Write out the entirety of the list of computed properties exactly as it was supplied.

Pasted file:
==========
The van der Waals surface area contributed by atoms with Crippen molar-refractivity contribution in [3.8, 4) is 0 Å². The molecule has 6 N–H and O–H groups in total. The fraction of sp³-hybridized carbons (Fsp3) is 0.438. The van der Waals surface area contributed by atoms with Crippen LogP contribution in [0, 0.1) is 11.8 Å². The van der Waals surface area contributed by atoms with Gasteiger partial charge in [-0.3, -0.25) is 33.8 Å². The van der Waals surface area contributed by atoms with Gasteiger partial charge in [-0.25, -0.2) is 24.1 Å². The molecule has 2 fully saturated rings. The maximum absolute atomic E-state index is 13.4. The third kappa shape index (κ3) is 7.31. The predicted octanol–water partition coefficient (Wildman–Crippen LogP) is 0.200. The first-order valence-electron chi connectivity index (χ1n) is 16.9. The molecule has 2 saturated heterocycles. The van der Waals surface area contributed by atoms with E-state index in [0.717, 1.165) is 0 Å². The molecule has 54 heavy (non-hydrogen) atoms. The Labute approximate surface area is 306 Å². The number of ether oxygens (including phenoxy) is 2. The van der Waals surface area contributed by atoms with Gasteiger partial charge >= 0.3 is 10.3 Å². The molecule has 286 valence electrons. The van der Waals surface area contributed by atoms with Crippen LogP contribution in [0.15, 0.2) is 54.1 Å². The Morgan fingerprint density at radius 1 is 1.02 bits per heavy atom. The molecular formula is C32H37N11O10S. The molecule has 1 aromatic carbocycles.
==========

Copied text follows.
The van der Waals surface area contributed by atoms with Crippen molar-refractivity contribution in [3.8, 4) is 0 Å². The molecule has 6 N–H and O–H groups in total. The fraction of sp³-hybridized carbons (Fsp3) is 0.438. The van der Waals surface area contributed by atoms with Crippen LogP contribution in [0, 0.1) is 11.8 Å². The van der Waals surface area contributed by atoms with Gasteiger partial charge in [-0.3, -0.25) is 33.8 Å². The van der Waals surface area contributed by atoms with Gasteiger partial charge in [-0.25, -0.2) is 24.1 Å². The molecule has 2 fully saturated rings. The maximum absolute atomic E-state index is 13.4. The third kappa shape index (κ3) is 7.31. The predicted octanol–water partition coefficient (Wildman–Crippen LogP) is 0.200. The first-order valence-electron chi connectivity index (χ1n) is 16.9. The molecule has 2 saturated heterocycles. The van der Waals surface area contributed by atoms with E-state index in [0.717, 1.165) is 0 Å². The molecule has 54 heavy (non-hydrogen) atoms. The Labute approximate surface area is 306 Å². The number of ether oxygens (including phenoxy) is 2. The van der Waals surface area contributed by atoms with Gasteiger partial charge >= 0.3 is 10.3 Å². The molecule has 286 valence electrons. The van der Waals surface area contributed by atoms with Crippen LogP contribution in [0.15, 0.2) is 54.1 Å². The Morgan fingerprint density at radius 1 is 1.02 bits per heavy atom. The molecular formula is C32H37N11O10S. The molecule has 1 aromatic carbocycles.